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The Netherlands seeks to exert pressure on court ahead of MH17 case hearing — diplomat

According to the Russian Foreign Ministry spokesperson, the media campaign launched ahead of the trial is aimed at compensating for gaps in the evidence base

MOSCOW, March 6. /TASS/. The media campaign, launched by the Netherlands ahead of the court hearing on Malaysian Boeing crash in Donbass, is a blatant attempt to exert pressure on the court, Russian Foreign Ministry Spokeswoman Maria Zakharova said during a briefing Friday.

"The media campaign gains unprecedented scale. It features an accusatory tone against Russia and its citizens, which is totally unacceptable," Zakharova stated. "It was launched days before the hearing to compensate for gaps in the evidence base and to conceal manipulation of facts in favor of a version chosen in advance. Maybe, it has also been done to create an image of flawlessness of the investigation, pre-determine the verdict and prevent any veering off the course taken 6 years ago."

"We classify all of the abovementioned as a blatant attempt to exert pressure on the court," Zakharova underscored.

The diplomat recalled that, within the media campaign, the Joint Investigative Group (JIT) announced "some witnesses, whose names and identities are classified."

"All this looks like the magic formula: ‘we definitely know that you did it, because secret sources, which we cannot disclose, told us.' We have an impression that this formula has become a working instrument in a whole number of loud cases, events, incidents. And it is being employed more and more widely," Zakharova noted.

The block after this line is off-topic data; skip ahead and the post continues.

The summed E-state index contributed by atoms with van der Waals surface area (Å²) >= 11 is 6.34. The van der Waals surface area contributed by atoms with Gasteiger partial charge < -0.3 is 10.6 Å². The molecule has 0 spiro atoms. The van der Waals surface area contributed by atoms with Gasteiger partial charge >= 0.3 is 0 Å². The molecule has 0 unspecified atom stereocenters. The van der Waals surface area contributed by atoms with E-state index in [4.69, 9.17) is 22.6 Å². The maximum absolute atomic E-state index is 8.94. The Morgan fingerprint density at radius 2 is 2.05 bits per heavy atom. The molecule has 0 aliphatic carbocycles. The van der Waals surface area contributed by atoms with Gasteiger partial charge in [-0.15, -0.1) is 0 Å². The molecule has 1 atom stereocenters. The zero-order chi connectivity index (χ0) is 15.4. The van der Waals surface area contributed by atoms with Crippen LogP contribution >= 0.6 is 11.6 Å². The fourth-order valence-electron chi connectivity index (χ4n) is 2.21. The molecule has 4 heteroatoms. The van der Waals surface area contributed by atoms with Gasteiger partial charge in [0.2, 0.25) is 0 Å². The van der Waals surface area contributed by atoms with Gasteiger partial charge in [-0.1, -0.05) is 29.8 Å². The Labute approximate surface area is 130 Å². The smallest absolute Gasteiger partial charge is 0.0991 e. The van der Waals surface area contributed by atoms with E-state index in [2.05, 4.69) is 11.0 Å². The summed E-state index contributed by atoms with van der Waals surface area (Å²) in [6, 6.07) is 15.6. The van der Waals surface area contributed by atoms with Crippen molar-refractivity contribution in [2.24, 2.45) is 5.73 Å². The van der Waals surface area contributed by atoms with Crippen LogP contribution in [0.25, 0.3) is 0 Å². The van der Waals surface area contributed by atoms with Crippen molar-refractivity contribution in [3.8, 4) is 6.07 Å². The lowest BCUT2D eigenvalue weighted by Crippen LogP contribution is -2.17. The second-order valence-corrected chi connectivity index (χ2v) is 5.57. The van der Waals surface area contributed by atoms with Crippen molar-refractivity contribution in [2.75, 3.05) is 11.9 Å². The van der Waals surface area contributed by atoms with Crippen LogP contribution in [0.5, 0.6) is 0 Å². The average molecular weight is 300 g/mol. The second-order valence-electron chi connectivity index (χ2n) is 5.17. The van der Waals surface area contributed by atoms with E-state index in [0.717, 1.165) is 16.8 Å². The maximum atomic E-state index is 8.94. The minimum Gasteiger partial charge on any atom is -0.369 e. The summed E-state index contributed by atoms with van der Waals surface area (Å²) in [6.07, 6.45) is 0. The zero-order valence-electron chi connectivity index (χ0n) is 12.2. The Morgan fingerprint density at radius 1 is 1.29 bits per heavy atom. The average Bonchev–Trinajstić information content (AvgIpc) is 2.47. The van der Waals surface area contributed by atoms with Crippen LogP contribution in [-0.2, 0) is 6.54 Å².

The spokeswoman highlighted that some sensitive issues, directly related to the crash of the Malaysian Boeing, fall out of public discourse, such as "the fact that Ukraine failed to close its airspace for civilian aircraft in summer 2014 despite an ongoing domestic armed conflict."

"A wealth of information sent by Russia regarding the circumstances of the accident continue to be ignored. The investigators are also not interested in why all employees of the Prosecutor’s Office of Ukraine, who probed the crash, got fired ahead of the court proceedings," Zakharova indicated.

Crash and investigation

On July 17, 2014, the Malaysian Airlines Boeing 777 en route from Amsterdam to Kuala Lumpur crashed in Donetsk Region of Ukraine, killing 298 people from at least 10 states. Despite active armed conflict, Kiev decided not to close its airspace for international passenger flights. A Joint Investigative Team (JIT), involving specialists from Australia, Belgium, Malaysia, the Netherlands and Ukraine, was created to investigate the incident.

Last June, the JIT announced that it identified four people suspected of involvement in the accident, including three Russian and one Ukrainian nationals.

The Russian officials have repeatedly expressed lack of confidence in the JIT investigation results, pointed out baselessness of the plaintiffs’ arguments and the investigators’ unwillingness to use conclusions of the Russian side.